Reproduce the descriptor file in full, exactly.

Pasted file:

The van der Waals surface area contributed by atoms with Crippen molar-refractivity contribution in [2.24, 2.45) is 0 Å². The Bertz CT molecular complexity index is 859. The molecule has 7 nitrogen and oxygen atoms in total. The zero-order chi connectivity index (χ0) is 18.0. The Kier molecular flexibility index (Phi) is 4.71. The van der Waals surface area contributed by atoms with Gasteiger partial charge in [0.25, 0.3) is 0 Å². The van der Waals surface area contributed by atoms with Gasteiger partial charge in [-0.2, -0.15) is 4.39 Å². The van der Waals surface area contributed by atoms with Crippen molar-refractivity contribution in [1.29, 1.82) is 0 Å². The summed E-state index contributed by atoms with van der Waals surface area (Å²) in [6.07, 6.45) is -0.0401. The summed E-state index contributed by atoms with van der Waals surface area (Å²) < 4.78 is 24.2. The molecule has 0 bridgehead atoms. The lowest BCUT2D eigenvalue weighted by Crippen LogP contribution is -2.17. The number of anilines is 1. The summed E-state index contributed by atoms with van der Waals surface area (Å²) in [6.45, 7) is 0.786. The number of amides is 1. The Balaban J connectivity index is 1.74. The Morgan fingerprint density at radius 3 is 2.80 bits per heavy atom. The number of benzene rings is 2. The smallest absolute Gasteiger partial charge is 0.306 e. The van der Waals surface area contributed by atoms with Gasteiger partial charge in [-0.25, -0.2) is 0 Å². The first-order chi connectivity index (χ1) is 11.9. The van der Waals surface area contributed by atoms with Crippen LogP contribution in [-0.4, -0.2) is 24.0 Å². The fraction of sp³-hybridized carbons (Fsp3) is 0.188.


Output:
The van der Waals surface area contributed by atoms with Crippen molar-refractivity contribution in [2.24, 2.45) is 0 Å². The Bertz CT molecular complexity index is 859. The molecule has 7 nitrogen and oxygen atoms in total. The zero-order chi connectivity index (χ0) is 18.0. The Kier molecular flexibility index (Phi) is 4.71. The van der Waals surface area contributed by atoms with Gasteiger partial charge in [0.25, 0.3) is 0 Å². The van der Waals surface area contributed by atoms with Gasteiger partial charge in [-0.2, -0.15) is 4.39 Å². The van der Waals surface area contributed by atoms with Crippen molar-refractivity contribution in [1.29, 1.82) is 0 Å². The summed E-state index contributed by atoms with van der Waals surface area (Å²) in [6.07, 6.45) is -0.0401. The summed E-state index contributed by atoms with van der Waals surface area (Å²) < 4.78 is 24.2. The molecule has 0 bridgehead atoms. The lowest BCUT2D eigenvalue weighted by Crippen LogP contribution is -2.17. The number of anilines is 1. The summed E-state index contributed by atoms with van der Waals surface area (Å²) in [6.45, 7) is 0.786. The number of amides is 1. The Balaban J connectivity index is 1.74. The Morgan fingerprint density at radius 3 is 2.80 bits per heavy atom. The number of benzene rings is 2. The smallest absolute Gasteiger partial charge is 0.306 e. The van der Waals surface area contributed by atoms with Gasteiger partial charge in [-0.25, -0.2) is 0 Å². The first-order chi connectivity index (χ1) is 11.9. The van der Waals surface area contributed by atoms with Crippen LogP contribution in [-0.4, -0.2) is 24.0 Å². The fraction of sp³-hybridized carbons (Fsp3) is 0.188.